Sunday, October 23, 2016

India: H5N8 Detected At 3rd Location












#11,837


According to media reports, avian H5N8 has been detected at a second park in New Delhi, bringing to total number of outbreaks to 3 over the past several days.  The following excerpt comes from the Deccan Herald

Bird flu: Threat of infection to migratory birds
New Delhi, Oct 23, 2016, (PTI)
       (Excerpt)
The Centre had yesterday formed a three-member committee to keep a constant vigil around the park, as well as monitor and contain the H5 Avian Influenza.

A total of 40 birds have died of the Influenza in the national capital since October 14. While 12 deaths were reported at the Delhi zoo, 28 ducks died at the Hauz Haas Deer Park. A death was also reported from the Asola Bhatti Wildlife Sanctuary.

The Department of Animal Husbandry, Dairying and Fisheries at the Centre had on Friday said a new bird flu virus subtype, H5N8, has been confirmed in samples from Gandhi Zoological Park, Gwalior.

The government has also issued an advisory to all wildlife/bird sanctuaries in this regard.
      (Continue  . . . )


Another report - this time from the Business Standard - suggests the bird die continues today at the Hauz Hass Deer Park, which is about 5 miles south and west of the first outbreak reported on Friday at the New Delhi Zoological Park.



Because of bird flu deaths, the Delhi Zoo has also been ordered shut until further notice.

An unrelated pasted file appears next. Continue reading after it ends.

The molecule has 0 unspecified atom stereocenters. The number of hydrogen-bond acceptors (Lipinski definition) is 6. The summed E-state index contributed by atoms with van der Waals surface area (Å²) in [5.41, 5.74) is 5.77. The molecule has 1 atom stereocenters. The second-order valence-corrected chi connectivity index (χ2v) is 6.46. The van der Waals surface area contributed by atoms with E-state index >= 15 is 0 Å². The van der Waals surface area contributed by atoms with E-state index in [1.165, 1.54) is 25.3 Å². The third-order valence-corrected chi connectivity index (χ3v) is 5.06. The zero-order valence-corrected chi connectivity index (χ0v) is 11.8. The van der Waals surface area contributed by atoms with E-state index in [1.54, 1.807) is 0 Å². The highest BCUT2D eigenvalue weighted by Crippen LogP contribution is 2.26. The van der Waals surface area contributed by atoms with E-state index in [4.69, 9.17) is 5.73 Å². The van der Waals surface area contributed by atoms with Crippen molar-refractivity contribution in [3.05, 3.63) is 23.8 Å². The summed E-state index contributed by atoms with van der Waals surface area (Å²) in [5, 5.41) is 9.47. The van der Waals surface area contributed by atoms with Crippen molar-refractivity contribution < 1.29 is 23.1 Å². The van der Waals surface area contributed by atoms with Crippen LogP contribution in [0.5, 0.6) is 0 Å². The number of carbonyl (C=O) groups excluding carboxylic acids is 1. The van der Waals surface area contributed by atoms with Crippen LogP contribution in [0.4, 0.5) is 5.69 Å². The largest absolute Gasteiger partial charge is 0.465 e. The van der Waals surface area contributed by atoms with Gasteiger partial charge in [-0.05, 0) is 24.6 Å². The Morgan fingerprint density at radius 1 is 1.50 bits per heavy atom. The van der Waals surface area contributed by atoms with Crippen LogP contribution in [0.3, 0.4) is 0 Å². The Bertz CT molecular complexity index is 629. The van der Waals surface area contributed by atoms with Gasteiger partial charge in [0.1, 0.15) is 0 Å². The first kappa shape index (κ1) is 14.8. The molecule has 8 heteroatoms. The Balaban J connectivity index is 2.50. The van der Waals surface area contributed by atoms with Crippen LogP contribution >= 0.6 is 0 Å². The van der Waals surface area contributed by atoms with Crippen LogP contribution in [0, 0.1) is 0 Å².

IANS  |  New Delhi 
So far, we've not seen any reports from poultry farms, but the alert has been raised to look for any signs of infection.
Although some migratory birds have already arrived in the region from their northern nesting areas, the bulk of the migration will occur in November and December.
As you'll recall, it was in November of 2014 when H5N8 turned up in Japan, Western Europe, and the Pacific Northwest.  After causing numerous outbreaks through the spring of 2015, the virus failed to return last fall.


While it is impossible to predict where or when H5N8 will turn up next, the detection of the virus in Russia and of H5N2 in Alaska over the summer - and these recent outbreaks reported from India - certainly suggests that HPAI H5 is alive and well, and on the move again this fall in migratory birds. 

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